That's why I am not very happy with Jordan Tannahill.  Not his fault. 

a delicate balance

I'll never be a theatre critic but I like to think about the plays I go to and to do a little analysis and thinking while it's fresh in my mind.  So:

A Delicate Balance (1966; Pulitzer Prize 1967 by Edward Albee, coming  up!  I'm going to talk to the director before I write....

I did. As a playwright I am very interested in who contributes what to a play. As you may know. when  writers sell a screenplay to a producer, they give up all rights to it, unless they have a special arrangement.  If they're lucky and get hired for the next draft, that is a separate contract, no guarantees that it will be produced.  As a member of the Dramatists' Guild of Canada, I have been asked twice to arbitrate on the ownership/credits of a screenplay, that is, whose name goes on the opening/closing credits. This is a mandatory service, although allowances will be made for other commitments and inconvenience. In each case, I was given a total of about 15 drafts by two different writers. Same story in each draft but different scripts.  You have to read them all and decide which one is the most consistent, best presentation. I remember reading that so many writers were involved in the writing of Tootsie, that it took a while to decide who got the credit. In the end, I think it was Murray Schisgal.

It's tricky sometimes, figuring out who wrote what or who planned a specific detail.  I notice details and I love to talk to the director or actors to find out who did what.  There's a famous example, the question of who wrote a telling piece of action in the movie, Bullit  (Steve McQueen).  His character is in a cell, bouncing a ball from floor-to-wall and back to his hand, again and again.  Was it an action conceived of by the actor (actors love to do things), by the director, to give him something to do, or by the writer  - to indicate thinking and nerves?  No one guessed the writer but that's who thought of it.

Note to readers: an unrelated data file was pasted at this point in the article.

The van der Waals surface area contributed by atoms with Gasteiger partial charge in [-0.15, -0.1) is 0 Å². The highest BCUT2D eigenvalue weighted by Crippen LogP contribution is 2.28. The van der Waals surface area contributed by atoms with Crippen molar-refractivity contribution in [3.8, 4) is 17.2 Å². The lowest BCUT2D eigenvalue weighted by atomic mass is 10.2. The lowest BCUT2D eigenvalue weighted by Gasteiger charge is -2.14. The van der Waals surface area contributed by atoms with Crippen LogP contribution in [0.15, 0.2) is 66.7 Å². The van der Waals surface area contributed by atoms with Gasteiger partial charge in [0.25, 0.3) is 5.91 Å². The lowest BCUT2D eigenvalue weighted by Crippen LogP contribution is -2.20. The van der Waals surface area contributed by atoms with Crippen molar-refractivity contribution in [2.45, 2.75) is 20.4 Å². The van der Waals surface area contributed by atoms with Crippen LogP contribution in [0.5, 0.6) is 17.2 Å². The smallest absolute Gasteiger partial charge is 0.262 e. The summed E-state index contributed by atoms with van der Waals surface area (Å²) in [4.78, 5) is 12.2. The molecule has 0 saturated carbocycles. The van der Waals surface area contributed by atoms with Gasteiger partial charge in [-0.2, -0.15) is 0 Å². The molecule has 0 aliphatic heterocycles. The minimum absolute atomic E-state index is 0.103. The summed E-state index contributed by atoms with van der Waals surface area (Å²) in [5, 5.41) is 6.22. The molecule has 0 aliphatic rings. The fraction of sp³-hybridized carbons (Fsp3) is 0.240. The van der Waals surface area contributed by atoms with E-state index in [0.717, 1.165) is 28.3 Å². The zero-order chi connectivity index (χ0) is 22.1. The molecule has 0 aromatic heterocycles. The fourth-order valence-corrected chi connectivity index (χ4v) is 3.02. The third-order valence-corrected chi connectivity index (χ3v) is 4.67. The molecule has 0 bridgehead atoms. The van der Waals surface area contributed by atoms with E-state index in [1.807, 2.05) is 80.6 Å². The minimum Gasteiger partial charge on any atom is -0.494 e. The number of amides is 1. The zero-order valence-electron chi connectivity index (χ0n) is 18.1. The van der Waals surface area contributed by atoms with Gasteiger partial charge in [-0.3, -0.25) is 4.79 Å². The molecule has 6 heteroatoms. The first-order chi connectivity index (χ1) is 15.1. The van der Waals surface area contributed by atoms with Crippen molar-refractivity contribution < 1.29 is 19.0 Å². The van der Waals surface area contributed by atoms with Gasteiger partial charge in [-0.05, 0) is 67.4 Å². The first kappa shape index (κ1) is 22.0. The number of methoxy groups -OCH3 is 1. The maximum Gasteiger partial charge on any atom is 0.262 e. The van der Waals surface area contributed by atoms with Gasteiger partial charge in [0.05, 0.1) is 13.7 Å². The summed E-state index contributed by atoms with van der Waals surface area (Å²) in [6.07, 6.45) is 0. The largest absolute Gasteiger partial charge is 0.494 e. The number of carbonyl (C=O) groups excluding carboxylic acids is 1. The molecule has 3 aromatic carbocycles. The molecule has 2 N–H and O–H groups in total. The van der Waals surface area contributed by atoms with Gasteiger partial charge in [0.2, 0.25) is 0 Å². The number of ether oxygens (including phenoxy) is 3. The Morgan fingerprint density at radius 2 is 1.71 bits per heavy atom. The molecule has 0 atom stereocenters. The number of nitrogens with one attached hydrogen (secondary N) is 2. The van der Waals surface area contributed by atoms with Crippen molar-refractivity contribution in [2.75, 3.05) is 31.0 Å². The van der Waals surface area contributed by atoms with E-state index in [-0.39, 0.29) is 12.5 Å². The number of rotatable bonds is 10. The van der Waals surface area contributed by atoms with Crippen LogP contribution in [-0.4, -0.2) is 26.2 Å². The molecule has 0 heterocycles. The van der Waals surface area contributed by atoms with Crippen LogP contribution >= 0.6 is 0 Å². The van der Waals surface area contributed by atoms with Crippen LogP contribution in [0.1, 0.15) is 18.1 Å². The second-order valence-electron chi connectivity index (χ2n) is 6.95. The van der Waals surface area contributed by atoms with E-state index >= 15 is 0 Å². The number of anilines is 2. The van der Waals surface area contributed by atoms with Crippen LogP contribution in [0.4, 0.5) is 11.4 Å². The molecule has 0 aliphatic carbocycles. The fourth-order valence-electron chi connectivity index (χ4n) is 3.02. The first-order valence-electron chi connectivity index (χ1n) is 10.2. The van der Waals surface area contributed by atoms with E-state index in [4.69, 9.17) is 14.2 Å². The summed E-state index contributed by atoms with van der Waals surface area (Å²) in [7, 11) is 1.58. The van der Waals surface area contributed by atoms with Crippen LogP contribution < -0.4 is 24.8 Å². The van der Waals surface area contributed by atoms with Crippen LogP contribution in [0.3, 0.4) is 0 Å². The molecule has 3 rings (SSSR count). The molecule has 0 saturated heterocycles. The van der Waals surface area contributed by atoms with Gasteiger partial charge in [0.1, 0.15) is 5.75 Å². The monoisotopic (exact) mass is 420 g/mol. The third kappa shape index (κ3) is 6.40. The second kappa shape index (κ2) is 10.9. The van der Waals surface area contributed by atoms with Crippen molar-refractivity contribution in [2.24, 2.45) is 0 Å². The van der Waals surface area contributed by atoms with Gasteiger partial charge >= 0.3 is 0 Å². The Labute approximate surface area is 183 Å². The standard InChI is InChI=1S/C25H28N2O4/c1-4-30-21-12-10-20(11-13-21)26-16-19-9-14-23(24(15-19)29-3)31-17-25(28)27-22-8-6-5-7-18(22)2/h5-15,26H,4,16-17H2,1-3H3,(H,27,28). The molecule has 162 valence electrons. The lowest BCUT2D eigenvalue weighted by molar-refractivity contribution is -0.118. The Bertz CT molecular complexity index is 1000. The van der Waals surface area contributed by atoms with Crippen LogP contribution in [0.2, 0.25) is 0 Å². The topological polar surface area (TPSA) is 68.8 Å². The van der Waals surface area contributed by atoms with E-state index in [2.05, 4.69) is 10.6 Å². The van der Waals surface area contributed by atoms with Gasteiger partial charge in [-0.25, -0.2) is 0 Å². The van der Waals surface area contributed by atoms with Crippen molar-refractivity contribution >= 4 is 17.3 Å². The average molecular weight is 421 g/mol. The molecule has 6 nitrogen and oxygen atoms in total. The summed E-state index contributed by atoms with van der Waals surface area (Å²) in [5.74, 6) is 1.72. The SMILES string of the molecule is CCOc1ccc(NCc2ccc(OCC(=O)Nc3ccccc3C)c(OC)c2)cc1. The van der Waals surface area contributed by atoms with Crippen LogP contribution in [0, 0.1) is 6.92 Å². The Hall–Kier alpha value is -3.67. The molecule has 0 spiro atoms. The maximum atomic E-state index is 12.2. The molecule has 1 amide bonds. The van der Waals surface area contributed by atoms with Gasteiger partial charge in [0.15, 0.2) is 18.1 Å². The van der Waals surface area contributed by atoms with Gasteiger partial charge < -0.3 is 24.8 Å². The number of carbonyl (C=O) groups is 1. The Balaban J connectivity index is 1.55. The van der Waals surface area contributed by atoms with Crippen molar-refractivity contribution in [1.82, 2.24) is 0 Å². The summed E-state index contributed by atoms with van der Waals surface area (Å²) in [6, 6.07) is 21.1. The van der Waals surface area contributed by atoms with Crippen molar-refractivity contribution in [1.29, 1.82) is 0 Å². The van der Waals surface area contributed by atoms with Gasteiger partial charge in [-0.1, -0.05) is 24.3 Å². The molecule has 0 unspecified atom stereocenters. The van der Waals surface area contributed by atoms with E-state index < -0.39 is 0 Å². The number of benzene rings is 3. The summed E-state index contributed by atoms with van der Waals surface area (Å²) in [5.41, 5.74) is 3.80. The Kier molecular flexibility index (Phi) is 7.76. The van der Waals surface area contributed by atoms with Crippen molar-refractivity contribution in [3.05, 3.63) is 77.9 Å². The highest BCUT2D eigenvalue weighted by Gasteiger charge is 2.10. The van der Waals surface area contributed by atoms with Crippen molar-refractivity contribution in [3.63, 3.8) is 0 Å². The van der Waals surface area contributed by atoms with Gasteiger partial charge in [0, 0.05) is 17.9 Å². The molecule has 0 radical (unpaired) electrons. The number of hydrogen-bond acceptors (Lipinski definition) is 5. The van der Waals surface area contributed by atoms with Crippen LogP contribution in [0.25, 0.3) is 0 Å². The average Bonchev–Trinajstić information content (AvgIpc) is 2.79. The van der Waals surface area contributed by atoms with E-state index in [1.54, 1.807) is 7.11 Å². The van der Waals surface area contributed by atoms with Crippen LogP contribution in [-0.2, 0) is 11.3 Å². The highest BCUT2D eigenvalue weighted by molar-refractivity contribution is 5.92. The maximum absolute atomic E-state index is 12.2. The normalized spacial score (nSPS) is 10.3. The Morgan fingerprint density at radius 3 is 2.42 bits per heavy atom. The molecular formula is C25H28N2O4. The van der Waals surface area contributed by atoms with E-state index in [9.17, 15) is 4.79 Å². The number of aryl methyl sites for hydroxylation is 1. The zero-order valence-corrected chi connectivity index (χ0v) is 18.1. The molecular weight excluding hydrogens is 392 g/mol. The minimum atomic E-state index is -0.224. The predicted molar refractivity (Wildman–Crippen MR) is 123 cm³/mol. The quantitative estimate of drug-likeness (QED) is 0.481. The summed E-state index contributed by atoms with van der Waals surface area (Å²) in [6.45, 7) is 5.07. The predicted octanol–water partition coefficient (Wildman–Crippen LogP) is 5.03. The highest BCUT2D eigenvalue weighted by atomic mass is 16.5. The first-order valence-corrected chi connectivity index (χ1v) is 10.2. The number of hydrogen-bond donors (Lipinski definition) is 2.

I lkie to look at things and notice details and figure out who thought of what. It's fun as i say, to talk to the director about it.  In the case of A Delicate Balance, I also re-read the play after I saw it last week. My old copy cost about $2.95, that's how old it is!  What I didn't remember was how detailed Albee was in his actors' directions, giving readings in almost every line. The actors are free to make their own decisions, I was told, but only after they have seriously considered Albee's suggestions.  Screenwriters are not encouraged to do that.  Such suggestions are called "wrylies".   Thus:

Dick says his line - (wryly) - he is instructed. Cut wryly. Albee would have hated that.

 Well, I had other questions but some of them would have been spoilers and I had waited too long to write this blog. t's actually February 4 as I write this and I have miles to write before I sleep (other than a blog).  

Tomorrow is another day, whatever the date.